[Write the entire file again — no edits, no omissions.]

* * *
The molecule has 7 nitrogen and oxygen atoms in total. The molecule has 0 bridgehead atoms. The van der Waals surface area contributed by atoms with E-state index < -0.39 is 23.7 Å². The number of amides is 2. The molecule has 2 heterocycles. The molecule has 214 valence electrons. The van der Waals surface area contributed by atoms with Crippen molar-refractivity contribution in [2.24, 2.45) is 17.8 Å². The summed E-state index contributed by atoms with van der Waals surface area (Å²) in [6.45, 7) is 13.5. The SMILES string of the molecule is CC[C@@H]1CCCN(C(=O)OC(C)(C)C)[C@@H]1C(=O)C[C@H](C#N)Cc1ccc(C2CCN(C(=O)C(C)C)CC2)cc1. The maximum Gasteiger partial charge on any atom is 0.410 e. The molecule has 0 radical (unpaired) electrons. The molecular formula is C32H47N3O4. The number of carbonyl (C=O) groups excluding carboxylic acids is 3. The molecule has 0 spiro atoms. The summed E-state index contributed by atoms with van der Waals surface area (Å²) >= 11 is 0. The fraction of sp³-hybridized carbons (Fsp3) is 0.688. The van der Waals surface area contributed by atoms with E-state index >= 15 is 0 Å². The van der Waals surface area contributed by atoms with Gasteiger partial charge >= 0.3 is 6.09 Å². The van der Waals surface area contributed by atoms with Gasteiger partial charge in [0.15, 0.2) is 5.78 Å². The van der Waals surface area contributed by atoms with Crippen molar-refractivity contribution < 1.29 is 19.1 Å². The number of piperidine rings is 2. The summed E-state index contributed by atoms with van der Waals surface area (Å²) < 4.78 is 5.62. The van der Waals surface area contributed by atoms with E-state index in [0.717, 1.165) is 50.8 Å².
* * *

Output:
The molecule has 7 nitrogen and oxygen atoms in total. The molecule has 0 bridgehead atoms. The van der Waals surface area contributed by atoms with E-state index < -0.39 is 23.7 Å². The number of amides is 2. The molecule has 2 heterocycles. The molecule has 214 valence electrons. The van der Waals surface area contributed by atoms with Crippen molar-refractivity contribution in [2.24, 2.45) is 17.8 Å². The summed E-state index contributed by atoms with van der Waals surface area (Å²) in [6.45, 7) is 13.5. The SMILES string of the molecule is CC[C@@H]1CCCN(C(=O)OC(C)(C)C)[C@@H]1C(=O)C[C@H](C#N)Cc1ccc(C2CCN(C(=O)C(C)C)CC2)cc1. The maximum Gasteiger partial charge on any atom is 0.410 e. The molecule has 0 radical (unpaired) electrons. The molecular formula is C32H47N3O4. The number of carbonyl (C=O) groups excluding carboxylic acids is 3. The molecule has 0 spiro atoms. The summed E-state index contributed by atoms with van der Waals surface area (Å²) >= 11 is 0. The fraction of sp³-hybridized carbons (Fsp3) is 0.688. The van der Waals surface area contributed by atoms with E-state index >= 15 is 0 Å². The van der Waals surface area contributed by atoms with Gasteiger partial charge >= 0.3 is 6.09 Å². The van der Waals surface area contributed by atoms with Gasteiger partial charge in [0.15, 0.2) is 5.78 Å². The van der Waals surface area contributed by atoms with Crippen molar-refractivity contribution < 1.29 is 19.1 Å². The number of piperidine rings is 2. The summed E-state index contributed by atoms with van der Waals surface area (Å²) < 4.78 is 5.62. The van der Waals surface area contributed by atoms with E-state index in [0.717, 1.165) is 50.8 Å².